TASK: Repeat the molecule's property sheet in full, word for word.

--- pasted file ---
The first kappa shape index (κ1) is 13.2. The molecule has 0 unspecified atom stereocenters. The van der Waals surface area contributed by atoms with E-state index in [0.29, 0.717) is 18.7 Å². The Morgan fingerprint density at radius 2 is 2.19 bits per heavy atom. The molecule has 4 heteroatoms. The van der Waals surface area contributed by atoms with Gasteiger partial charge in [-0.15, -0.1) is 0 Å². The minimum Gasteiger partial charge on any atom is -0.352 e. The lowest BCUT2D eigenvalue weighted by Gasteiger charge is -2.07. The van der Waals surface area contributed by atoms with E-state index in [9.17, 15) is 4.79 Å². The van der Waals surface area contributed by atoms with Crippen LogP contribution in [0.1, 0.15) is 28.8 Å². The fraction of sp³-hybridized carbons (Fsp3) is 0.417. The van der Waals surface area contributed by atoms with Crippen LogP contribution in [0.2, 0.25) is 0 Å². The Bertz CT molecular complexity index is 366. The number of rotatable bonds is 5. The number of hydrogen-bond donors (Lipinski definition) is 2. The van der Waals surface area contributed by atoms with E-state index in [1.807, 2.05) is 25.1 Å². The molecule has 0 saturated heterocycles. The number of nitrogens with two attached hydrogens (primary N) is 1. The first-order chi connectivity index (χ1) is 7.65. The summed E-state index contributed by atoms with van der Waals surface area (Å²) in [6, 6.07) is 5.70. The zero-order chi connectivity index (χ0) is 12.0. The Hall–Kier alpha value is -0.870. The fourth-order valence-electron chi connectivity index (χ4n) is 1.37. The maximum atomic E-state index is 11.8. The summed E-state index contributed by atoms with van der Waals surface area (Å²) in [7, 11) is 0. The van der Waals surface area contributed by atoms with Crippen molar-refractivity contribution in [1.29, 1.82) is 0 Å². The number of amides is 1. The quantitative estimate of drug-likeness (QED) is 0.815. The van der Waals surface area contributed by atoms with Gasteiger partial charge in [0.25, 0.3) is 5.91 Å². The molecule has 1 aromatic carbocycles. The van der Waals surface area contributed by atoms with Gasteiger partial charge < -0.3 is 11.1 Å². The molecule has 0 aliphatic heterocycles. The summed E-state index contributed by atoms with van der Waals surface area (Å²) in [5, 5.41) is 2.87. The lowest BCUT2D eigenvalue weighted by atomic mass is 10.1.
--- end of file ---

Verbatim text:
The first kappa shape index (κ1) is 13.2. The molecule has 0 unspecified atom stereocenters. The van der Waals surface area contributed by atoms with E-state index in [0.29, 0.717) is 18.7 Å². The Morgan fingerprint density at radius 2 is 2.19 bits per heavy atom. The molecule has 4 heteroatoms. The van der Waals surface area contributed by atoms with Gasteiger partial charge in [-0.15, -0.1) is 0 Å². The minimum Gasteiger partial charge on any atom is -0.352 e. The lowest BCUT2D eigenvalue weighted by Gasteiger charge is -2.07. The van der Waals surface area contributed by atoms with E-state index in [9.17, 15) is 4.79 Å². The van der Waals surface area contributed by atoms with Crippen LogP contribution in [0.1, 0.15) is 28.8 Å². The fraction of sp³-hybridized carbons (Fsp3) is 0.417. The van der Waals surface area contributed by atoms with Crippen LogP contribution in [0.2, 0.25) is 0 Å². The Bertz CT molecular complexity index is 366. The number of rotatable bonds is 5. The number of hydrogen-bond donors (Lipinski definition) is 2. The van der Waals surface area contributed by atoms with E-state index in [1.807, 2.05) is 25.1 Å². The molecule has 0 saturated heterocycles. The number of nitrogens with two attached hydrogens (primary N) is 1. The first-order chi connectivity index (χ1) is 7.65. The summed E-state index contributed by atoms with van der Waals surface area (Å²) in [6, 6.07) is 5.70. The zero-order chi connectivity index (χ0) is 12.0. The Hall–Kier alpha value is -0.870. The fourth-order valence-electron chi connectivity index (χ4n) is 1.37. The maximum atomic E-state index is 11.8. The summed E-state index contributed by atoms with van der Waals surface area (Å²) in [7, 11) is 0. The van der Waals surface area contributed by atoms with Crippen molar-refractivity contribution in [1.29, 1.82) is 0 Å². The number of amides is 1. The quantitative estimate of drug-likeness (QED) is 0.815. The van der Waals surface area contributed by atoms with Gasteiger partial charge in [0.25, 0.3) is 5.91 Å². The molecule has 1 aromatic carbocycles. The van der Waals surface area contributed by atoms with Gasteiger partial charge < -0.3 is 11.1 Å². The molecule has 0 aliphatic heterocycles. The summed E-state index contributed by atoms with van der Waals surface area (Å²) in [5, 5.41) is 2.87. The lowest BCUT2D eigenvalue weighted by atomic mass is 10.1.